Zoo Atlanta welcomes new binturong
Zoo Atlanta welcomes Bramble, a 1-year-old female binturong, to the Complex Carnivores zone. A recent arrival from the Roger Williams Park Zoo in Providence, R.I., Bramble is still acclimating to her new home, so there is not yet a guarantee of seeing her.
Once she has had a chance to adjust to her new environment, Bramble will have an opportunity to meet male binturong Baloo. Baloo, who is 2 years old, is another relatively new member of the Zoo’s animal population, having arrived in Atlanta in January 2020. Bramble and Baloo have been recommended to breed by the Association of Zoos and Aquariums’ (AZA) Binturong Species Survival Plan® (SSP), which seeks to maintain the genetic diversity and long-term sustainability of binturongs living in North American zoological populations.
Also known as “bearcats” for their physical resemblances to both, binturongs are neither bears nor cats but are instead most closely related to civets. Binturongs are one of only two members of the order Carnivora to feature a prehensile tail. Also distinctive is their scent, which is said to resemble buttered popcorn or corn chips.
“We’re excited to welcome Bramble to Zoo Atlanta. We find that many of our guests have never heard of a binturong, so we have a valuable opportunity to acquaint our visitors with a species they may have never known about or thought to protect had they not visited Zoo Atlanta,” said Jennifer Mickelberg, PhD, Vice President of Collections and Conservation. “Like so many other species here at the Zoo, binturongs also have an important conservation story to tell, with its accompanying message of change beginning in our own households.”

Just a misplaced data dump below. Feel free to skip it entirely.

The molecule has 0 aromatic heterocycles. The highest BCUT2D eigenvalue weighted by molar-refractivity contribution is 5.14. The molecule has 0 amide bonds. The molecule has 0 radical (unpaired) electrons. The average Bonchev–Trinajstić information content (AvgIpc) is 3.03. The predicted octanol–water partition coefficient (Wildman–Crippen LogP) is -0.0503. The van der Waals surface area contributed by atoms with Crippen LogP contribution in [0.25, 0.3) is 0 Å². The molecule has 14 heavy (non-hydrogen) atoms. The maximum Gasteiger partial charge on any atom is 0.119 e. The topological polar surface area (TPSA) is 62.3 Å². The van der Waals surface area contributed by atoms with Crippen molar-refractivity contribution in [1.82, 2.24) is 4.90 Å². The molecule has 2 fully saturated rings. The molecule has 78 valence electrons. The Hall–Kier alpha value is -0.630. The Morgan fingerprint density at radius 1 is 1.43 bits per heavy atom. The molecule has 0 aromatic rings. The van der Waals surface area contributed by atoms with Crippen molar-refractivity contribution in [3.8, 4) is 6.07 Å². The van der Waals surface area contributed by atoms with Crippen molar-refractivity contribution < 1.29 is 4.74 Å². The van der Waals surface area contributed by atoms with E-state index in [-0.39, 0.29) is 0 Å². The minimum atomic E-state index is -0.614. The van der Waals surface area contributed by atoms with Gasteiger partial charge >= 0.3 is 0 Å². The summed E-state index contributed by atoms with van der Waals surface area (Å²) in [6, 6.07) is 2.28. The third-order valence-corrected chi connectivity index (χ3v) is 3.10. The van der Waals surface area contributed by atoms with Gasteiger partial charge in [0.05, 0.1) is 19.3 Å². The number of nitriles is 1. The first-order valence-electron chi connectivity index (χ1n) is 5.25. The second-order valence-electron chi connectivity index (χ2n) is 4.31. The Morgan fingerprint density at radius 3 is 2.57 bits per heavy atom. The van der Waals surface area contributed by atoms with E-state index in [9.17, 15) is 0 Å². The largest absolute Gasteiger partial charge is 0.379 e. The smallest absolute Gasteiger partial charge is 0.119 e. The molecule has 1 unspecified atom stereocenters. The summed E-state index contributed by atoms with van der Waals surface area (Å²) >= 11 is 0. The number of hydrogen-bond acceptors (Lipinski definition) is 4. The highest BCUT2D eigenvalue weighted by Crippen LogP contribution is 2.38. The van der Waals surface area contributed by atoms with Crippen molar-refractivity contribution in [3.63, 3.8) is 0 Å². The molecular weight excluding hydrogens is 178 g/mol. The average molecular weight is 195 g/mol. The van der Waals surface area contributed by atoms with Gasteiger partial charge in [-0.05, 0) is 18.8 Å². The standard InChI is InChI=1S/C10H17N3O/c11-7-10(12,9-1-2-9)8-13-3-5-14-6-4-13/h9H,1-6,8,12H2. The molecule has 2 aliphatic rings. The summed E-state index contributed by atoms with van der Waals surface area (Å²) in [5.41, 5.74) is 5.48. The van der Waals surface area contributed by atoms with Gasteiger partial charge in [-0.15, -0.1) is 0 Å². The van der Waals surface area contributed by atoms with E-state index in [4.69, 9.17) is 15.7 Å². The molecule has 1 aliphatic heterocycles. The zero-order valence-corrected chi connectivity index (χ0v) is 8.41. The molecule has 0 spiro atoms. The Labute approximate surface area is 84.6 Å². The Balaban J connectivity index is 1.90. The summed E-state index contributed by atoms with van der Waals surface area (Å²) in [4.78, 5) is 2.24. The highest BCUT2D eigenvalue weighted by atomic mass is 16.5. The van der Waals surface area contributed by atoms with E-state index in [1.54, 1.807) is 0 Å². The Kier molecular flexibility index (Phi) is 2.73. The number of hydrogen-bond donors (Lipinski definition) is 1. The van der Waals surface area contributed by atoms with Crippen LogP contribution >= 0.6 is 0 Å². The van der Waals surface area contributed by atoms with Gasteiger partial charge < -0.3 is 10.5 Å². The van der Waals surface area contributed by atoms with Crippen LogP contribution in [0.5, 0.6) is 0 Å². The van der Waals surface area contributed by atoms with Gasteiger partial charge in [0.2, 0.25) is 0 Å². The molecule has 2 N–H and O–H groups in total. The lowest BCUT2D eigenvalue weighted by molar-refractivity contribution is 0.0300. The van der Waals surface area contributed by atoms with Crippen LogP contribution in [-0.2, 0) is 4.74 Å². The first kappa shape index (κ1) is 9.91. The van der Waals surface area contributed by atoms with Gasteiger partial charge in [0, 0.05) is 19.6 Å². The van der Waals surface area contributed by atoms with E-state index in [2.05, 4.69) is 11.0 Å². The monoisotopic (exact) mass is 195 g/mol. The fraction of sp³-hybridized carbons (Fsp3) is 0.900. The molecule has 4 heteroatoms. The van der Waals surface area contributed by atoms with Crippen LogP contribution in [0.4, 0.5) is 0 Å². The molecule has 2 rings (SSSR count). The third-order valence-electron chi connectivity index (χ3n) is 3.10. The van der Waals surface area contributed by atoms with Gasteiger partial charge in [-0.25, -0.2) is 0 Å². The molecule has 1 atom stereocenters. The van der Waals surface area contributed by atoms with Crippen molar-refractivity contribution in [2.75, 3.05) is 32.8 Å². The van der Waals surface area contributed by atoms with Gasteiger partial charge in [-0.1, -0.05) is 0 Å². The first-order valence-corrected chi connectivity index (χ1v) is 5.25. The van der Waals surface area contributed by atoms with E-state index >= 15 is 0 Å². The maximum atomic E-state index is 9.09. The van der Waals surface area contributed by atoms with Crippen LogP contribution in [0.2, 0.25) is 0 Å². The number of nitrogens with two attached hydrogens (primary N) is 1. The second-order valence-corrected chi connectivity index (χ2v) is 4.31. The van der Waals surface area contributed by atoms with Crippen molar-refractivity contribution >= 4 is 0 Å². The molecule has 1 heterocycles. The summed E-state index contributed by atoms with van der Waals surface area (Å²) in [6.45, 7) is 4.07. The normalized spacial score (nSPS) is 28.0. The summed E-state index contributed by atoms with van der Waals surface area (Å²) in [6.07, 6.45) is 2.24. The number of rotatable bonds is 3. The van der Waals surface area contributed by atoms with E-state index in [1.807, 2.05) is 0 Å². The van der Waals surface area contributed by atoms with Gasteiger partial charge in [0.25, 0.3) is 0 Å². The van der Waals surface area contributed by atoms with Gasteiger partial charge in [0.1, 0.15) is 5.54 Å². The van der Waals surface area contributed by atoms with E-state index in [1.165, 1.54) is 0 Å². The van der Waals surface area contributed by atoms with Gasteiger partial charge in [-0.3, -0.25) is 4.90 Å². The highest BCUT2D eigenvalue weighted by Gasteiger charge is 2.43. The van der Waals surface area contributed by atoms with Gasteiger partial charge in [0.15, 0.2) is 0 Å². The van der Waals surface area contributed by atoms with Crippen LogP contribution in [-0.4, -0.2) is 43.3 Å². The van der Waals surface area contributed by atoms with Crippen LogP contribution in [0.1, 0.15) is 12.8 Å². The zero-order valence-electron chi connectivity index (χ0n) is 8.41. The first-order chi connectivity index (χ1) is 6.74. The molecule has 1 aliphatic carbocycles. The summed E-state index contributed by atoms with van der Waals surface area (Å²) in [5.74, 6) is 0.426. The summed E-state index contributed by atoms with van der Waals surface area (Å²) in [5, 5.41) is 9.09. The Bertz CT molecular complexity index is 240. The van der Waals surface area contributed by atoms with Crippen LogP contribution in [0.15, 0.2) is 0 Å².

Native to southern and southeast Asia, including Bangladesh, Bhutan, India, Indonesia, Malaysia, Myanmar, Nepal, the Philippines, Thailand, Vietnam and parts of China, binturongs are classified as Vulnerable by the International Union for Conservation of Nature (IUCN). Their most pressing threat is habitat loss for conversion to agriculture, especially for palm oil plantations. Other threats include the pet trade and hunting for their meat, which is considered a delicacy in some parts of their range.
Processed from the fruit of the African oil palm tree and harvested worldwide in warm and temperate climates, palm oil is one of the planet’s most commonplace commodities. It is found in over half of all household products, from foods and beverages to toothpaste, shampoo, and pet food. Some of the planet’s most concentrated regions of palm oil production are in southeast Asia, and these unsustainable activities are resulting in dramatic population declines for numerous animal species.
Zoo Atlanta is one of only a small number of zoos to pursue and attain membership in the Roundtable for Sustainable Palm Oil™ (RSPO). The Zoo and many other accredited zoos are vocal advocates for encouraging the use of only sustainable palm oil, supporting only companies who use sustainably produced oil and celebrating those who make the switch, and raising public awareness of the necessity for informed shopping.